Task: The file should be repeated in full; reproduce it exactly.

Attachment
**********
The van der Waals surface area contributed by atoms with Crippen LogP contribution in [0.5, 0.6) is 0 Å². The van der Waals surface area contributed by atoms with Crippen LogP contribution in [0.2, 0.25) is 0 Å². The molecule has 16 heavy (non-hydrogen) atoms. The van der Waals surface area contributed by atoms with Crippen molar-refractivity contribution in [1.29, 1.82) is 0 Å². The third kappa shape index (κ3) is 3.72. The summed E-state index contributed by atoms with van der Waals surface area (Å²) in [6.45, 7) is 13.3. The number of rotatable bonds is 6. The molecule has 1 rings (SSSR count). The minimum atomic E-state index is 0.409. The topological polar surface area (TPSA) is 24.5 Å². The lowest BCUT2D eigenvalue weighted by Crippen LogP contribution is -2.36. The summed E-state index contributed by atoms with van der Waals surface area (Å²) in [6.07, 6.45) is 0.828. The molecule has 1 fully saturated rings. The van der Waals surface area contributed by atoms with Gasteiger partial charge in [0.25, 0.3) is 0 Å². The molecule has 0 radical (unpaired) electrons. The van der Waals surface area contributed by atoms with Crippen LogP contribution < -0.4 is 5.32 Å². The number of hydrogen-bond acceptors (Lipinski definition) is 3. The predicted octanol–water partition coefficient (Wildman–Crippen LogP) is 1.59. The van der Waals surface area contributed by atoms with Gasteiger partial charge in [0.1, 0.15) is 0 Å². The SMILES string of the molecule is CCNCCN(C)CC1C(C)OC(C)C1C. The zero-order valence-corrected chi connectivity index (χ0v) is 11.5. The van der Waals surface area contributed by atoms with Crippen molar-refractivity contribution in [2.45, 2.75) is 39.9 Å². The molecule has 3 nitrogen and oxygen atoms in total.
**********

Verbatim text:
The van der Waals surface area contributed by atoms with Crippen LogP contribution in [0.5, 0.6) is 0 Å². The van der Waals surface area contributed by atoms with Crippen LogP contribution in [0.2, 0.25) is 0 Å². The molecule has 16 heavy (non-hydrogen) atoms. The van der Waals surface area contributed by atoms with Crippen molar-refractivity contribution in [1.29, 1.82) is 0 Å². The third kappa shape index (κ3) is 3.72. The summed E-state index contributed by atoms with van der Waals surface area (Å²) in [6.45, 7) is 13.3. The number of rotatable bonds is 6. The molecule has 1 rings (SSSR count). The minimum atomic E-state index is 0.409. The topological polar surface area (TPSA) is 24.5 Å². The lowest BCUT2D eigenvalue weighted by Crippen LogP contribution is -2.36. The summed E-state index contributed by atoms with van der Waals surface area (Å²) in [6.07, 6.45) is 0.828. The molecule has 1 fully saturated rings. The van der Waals surface area contributed by atoms with Gasteiger partial charge in [0.25, 0.3) is 0 Å². The molecule has 0 radical (unpaired) electrons. The van der Waals surface area contributed by atoms with Crippen LogP contribution < -0.4 is 5.32 Å². The number of hydrogen-bond acceptors (Lipinski definition) is 3. The predicted octanol–water partition coefficient (Wildman–Crippen LogP) is 1.59. The van der Waals surface area contributed by atoms with Gasteiger partial charge in [0.1, 0.15) is 0 Å². The SMILES string of the molecule is CCNCCN(C)CC1C(C)OC(C)C1C. The zero-order valence-corrected chi connectivity index (χ0v) is 11.5. The van der Waals surface area contributed by atoms with Crippen molar-refractivity contribution in [2.45, 2.75) is 39.9 Å². The molecule has 3 nitrogen and oxygen atoms in total.